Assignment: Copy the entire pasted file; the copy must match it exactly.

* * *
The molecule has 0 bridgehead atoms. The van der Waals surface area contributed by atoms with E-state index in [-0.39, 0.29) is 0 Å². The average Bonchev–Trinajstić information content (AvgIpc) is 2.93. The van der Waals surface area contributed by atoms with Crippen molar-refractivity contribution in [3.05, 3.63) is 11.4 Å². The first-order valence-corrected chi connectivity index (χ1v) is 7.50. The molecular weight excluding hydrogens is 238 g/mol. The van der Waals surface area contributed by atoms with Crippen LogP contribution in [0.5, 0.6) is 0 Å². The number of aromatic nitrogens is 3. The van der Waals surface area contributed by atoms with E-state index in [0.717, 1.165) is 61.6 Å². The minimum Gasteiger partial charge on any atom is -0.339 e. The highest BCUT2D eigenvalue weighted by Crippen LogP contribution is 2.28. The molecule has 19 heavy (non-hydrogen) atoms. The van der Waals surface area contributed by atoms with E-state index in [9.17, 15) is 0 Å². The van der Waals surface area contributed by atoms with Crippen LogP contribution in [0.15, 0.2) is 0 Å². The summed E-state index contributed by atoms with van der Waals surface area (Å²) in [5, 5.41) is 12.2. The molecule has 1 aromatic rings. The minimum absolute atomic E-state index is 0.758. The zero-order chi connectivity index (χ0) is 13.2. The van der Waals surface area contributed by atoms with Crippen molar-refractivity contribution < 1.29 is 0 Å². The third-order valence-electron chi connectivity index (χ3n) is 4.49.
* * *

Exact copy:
The molecule has 0 bridgehead atoms. The van der Waals surface area contributed by atoms with E-state index in [-0.39, 0.29) is 0 Å². The average Bonchev–Trinajstić information content (AvgIpc) is 2.93. The van der Waals surface area contributed by atoms with Crippen molar-refractivity contribution in [3.05, 3.63) is 11.4 Å². The first-order valence-corrected chi connectivity index (χ1v) is 7.50. The molecular weight excluding hydrogens is 238 g/mol. The van der Waals surface area contributed by atoms with Crippen LogP contribution in [0.5, 0.6) is 0 Å². The number of aromatic nitrogens is 3. The van der Waals surface area contributed by atoms with E-state index in [0.717, 1.165) is 61.6 Å². The minimum Gasteiger partial charge on any atom is -0.339 e. The highest BCUT2D eigenvalue weighted by Crippen LogP contribution is 2.28. The molecule has 19 heavy (non-hydrogen) atoms. The van der Waals surface area contributed by atoms with E-state index in [9.17, 15) is 0 Å². The van der Waals surface area contributed by atoms with Crippen LogP contribution in [0.15, 0.2) is 0 Å². The summed E-state index contributed by atoms with van der Waals surface area (Å²) in [5, 5.41) is 12.2. The molecule has 1 aromatic rings. The minimum absolute atomic E-state index is 0.758. The zero-order chi connectivity index (χ0) is 13.2. The van der Waals surface area contributed by atoms with Crippen molar-refractivity contribution < 1.29 is 0 Å². The third-order valence-electron chi connectivity index (χ3n) is 4.49.